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ChatGPT is great, but it really needs these 4 new features

I know, it’s dumb to complain about a free service, which ChatGPT always has been. It feels especially silly for a technology that feels this new and exciting.

ChatGPT remains the best free AI chatbot out there — and yet, having used some of its rivals, coming back to ChatGPT can feel like a bare-bones experience. Here are five simple features that could really expand the usability of ChatGPT. Some of these would also make great additions to ChatGPT Plus, if the new features need to go there first.

A drafts option

Viewing different drafts in Google Bard.
Image used with permission by copyright holder

One of the neatest features of Google Bard is how it creates responses as drafts. It provides a single answer to your prompt, but then will also give you the option to see other versions or “drafts” of this same text. I’ve found this really useful. We all know that these AI chatbots always answer prompts in different ways, and being able to see variations on the response is so much more helpful than having to ask ChatGPT to “try that again.”

It’s commonplace in text-to-image generation to let the AI produce many, many options to choose from to home in on the desired image. I’d love to see a version of that for ChatGPT someday.

Continued conversations

It’s not talked about much, but ChatGPT does have a limit to how many chats can be in a conversation. It’s very large, but I know that I’ve run up against it before. I understand why ChatGPT needs to put limits on stuff like this, but it’s frustrating that there’s no way to continue the conversation in a new chat. This is especially true because of the way ChatGPT stacks chats into separate conversations rather than into one continuous stream.

ChatGPT seems to be able to learn from and use the context of responses and prompts in a single conversation to continue the train of thought. If there must be limits of conversations, it’d at least be nice to be able to continue the context of that conversation in a new chat.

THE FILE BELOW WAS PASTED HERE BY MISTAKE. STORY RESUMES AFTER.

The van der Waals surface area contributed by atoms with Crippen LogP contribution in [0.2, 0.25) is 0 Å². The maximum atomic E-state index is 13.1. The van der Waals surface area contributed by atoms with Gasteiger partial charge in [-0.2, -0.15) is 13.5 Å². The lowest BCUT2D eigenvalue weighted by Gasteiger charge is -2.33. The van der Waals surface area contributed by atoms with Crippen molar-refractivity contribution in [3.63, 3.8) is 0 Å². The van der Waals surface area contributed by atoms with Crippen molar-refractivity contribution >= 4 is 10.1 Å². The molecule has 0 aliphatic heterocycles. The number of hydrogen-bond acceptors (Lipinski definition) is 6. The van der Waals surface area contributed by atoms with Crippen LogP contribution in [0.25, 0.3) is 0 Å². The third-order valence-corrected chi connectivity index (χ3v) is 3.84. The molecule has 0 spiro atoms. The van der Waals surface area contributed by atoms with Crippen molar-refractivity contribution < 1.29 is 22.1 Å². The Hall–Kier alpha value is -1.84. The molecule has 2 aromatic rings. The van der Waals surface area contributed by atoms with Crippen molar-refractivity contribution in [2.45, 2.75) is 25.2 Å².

Different modes and styles

The three conversation styles available in Bing Chat.
Image used with permission by copyright holder

The idea for this one is borrowed from Bing Chat. Microsoft’s own ChatGPT competitor is based on OpenAI’s technology, but offers some helpful ways of narrowing down the scope of a prompt. For example, Bing Chat let’s you choose from three different conversation styles: Creative, Balanced, and Precise. This tells Bing Chat how rigorous to be with knowledge and creativity. There’s also a “Compose” mode found in the Bing Chat Edge Copilot, which lets you choose from a number of different formats of writing and response lengths.

A lot of this can be achieved by using longer, more specific prompts that ask ChatGPT to respond in certain ways. But for beginners, these types of modes and limiters could make ChatGPT much easier to use. Having a slider for creative or precise modes could also adjust expectations about what kind of answers ChatGPT provides.

Suggested prompts

A screenshot of suggested prompts in Bing Chat.
Image used with permission by copyright holder

Suggested prompts are available in all sorts of different AI chatbots, most notably with Bing Chat. Like having different modes and styles, suggested follow-up prompts are really helpful for beginners who might not know how to continue the conversation with ChatGPT.

But even for more advanced users, I think suggested prompts could help expand your mind for what kinds of things ChatGPT can do to extend the conversation or get something closer to your desired result.

Voice prompts

There are ways to interact with ChatGPT using voice via plug-ins, but I’d love for OpenAI to incorporate voice as a standard feature. It would be great to be able to provide prompts over voice or receive answers read aloud. Obviously, if you’re using ChatGPT for coding, this would be silly, but having ChatGPT function a bit more like a voice assistant would be awesome in most other situations.

All the hardware capabilities currently exist in the devices using ChatGPT, so I’m not sure even how difficult this would be. It’d likely freak people out even more, but voice prompts could really help bring ChatGPT to life.

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Luke Larsen
Luke Larsen is the Senior editor of computing, managing all content covering laptops, monitors, PC hardware, Macs, and more.
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